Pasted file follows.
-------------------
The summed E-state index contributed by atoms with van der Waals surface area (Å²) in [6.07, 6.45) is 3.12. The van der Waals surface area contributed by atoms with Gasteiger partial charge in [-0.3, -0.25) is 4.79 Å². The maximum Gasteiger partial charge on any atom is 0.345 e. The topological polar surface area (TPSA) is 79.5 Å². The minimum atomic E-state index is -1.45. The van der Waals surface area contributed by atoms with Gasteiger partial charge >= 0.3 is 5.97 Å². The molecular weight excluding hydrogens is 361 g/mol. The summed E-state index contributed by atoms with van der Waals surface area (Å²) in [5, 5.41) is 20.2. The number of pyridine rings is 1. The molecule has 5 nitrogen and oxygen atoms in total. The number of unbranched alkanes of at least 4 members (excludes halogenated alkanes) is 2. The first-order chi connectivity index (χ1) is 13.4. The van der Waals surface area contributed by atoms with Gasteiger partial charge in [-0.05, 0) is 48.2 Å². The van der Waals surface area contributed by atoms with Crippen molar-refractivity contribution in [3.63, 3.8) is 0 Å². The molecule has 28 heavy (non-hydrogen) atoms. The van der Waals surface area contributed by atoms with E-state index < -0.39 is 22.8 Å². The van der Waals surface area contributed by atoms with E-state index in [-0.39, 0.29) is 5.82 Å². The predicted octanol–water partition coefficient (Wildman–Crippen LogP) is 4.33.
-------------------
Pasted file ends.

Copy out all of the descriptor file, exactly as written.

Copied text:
The summed E-state index contributed by atoms with van der Waals surface area (Å²) in [6.07, 6.45) is 3.12. The van der Waals surface area contributed by atoms with Gasteiger partial charge in [-0.3, -0.25) is 4.79 Å². The maximum Gasteiger partial charge on any atom is 0.345 e. The topological polar surface area (TPSA) is 79.5 Å². The minimum atomic E-state index is -1.45. The van der Waals surface area contributed by atoms with Gasteiger partial charge >= 0.3 is 5.97 Å². The molecular weight excluding hydrogens is 361 g/mol. The summed E-state index contributed by atoms with van der Waals surface area (Å²) in [5, 5.41) is 20.2. The number of pyridine rings is 1. The molecule has 5 nitrogen and oxygen atoms in total. The number of unbranched alkanes of at least 4 members (excludes halogenated alkanes) is 2. The first-order chi connectivity index (χ1) is 13.4. The van der Waals surface area contributed by atoms with Gasteiger partial charge in [-0.05, 0) is 48.2 Å². The van der Waals surface area contributed by atoms with Crippen molar-refractivity contribution in [3.63, 3.8) is 0 Å². The molecule has 28 heavy (non-hydrogen) atoms. The van der Waals surface area contributed by atoms with E-state index < -0.39 is 22.8 Å². The van der Waals surface area contributed by atoms with E-state index in [-0.39, 0.29) is 5.82 Å². The predicted octanol–water partition coefficient (Wildman–Crippen LogP) is 4.33.